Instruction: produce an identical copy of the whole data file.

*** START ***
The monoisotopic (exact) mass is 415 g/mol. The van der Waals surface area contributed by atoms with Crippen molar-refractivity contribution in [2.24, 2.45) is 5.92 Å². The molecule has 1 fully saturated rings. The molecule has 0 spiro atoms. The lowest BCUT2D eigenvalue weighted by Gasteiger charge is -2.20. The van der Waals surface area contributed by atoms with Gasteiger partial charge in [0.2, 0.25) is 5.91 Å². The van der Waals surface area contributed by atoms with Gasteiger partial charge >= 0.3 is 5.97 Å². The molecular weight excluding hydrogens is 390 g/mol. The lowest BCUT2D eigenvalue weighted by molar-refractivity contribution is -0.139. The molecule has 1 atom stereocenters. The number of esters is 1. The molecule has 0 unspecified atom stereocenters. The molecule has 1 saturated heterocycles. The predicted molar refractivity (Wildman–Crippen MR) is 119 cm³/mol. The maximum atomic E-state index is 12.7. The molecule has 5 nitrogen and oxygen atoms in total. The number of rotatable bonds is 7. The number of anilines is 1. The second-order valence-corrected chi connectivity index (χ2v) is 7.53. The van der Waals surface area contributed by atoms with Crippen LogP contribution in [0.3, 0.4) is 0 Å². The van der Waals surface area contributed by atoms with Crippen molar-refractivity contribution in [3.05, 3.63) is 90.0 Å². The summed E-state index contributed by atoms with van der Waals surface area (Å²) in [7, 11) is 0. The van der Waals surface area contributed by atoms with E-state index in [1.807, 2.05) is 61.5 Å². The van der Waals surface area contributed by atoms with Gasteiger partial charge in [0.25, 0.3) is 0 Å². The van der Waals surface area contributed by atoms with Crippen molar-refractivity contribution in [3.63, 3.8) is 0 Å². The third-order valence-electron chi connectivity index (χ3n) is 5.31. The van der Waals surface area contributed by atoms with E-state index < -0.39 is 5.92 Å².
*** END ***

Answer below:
The monoisotopic (exact) mass is 415 g/mol. The van der Waals surface area contributed by atoms with Crippen molar-refractivity contribution in [2.24, 2.45) is 5.92 Å². The molecule has 1 fully saturated rings. The molecule has 0 spiro atoms. The lowest BCUT2D eigenvalue weighted by Gasteiger charge is -2.20. The van der Waals surface area contributed by atoms with Gasteiger partial charge in [0.2, 0.25) is 5.91 Å². The van der Waals surface area contributed by atoms with Gasteiger partial charge >= 0.3 is 5.97 Å². The molecular weight excluding hydrogens is 390 g/mol. The lowest BCUT2D eigenvalue weighted by molar-refractivity contribution is -0.139. The molecule has 1 atom stereocenters. The number of esters is 1. The molecule has 0 unspecified atom stereocenters. The molecule has 1 saturated heterocycles. The predicted molar refractivity (Wildman–Crippen MR) is 119 cm³/mol. The maximum atomic E-state index is 12.7. The molecule has 5 nitrogen and oxygen atoms in total. The number of rotatable bonds is 7. The number of anilines is 1. The second-order valence-corrected chi connectivity index (χ2v) is 7.53. The van der Waals surface area contributed by atoms with Crippen LogP contribution in [0.3, 0.4) is 0 Å². The van der Waals surface area contributed by atoms with Crippen molar-refractivity contribution in [3.05, 3.63) is 90.0 Å². The summed E-state index contributed by atoms with van der Waals surface area (Å²) in [7, 11) is 0. The van der Waals surface area contributed by atoms with E-state index in [1.807, 2.05) is 61.5 Å². The van der Waals surface area contributed by atoms with Gasteiger partial charge in [0.25, 0.3) is 0 Å². The van der Waals surface area contributed by atoms with Crippen molar-refractivity contribution in [3.63, 3.8) is 0 Å². The third-order valence-electron chi connectivity index (χ3n) is 5.31. The van der Waals surface area contributed by atoms with E-state index < -0.39 is 5.92 Å².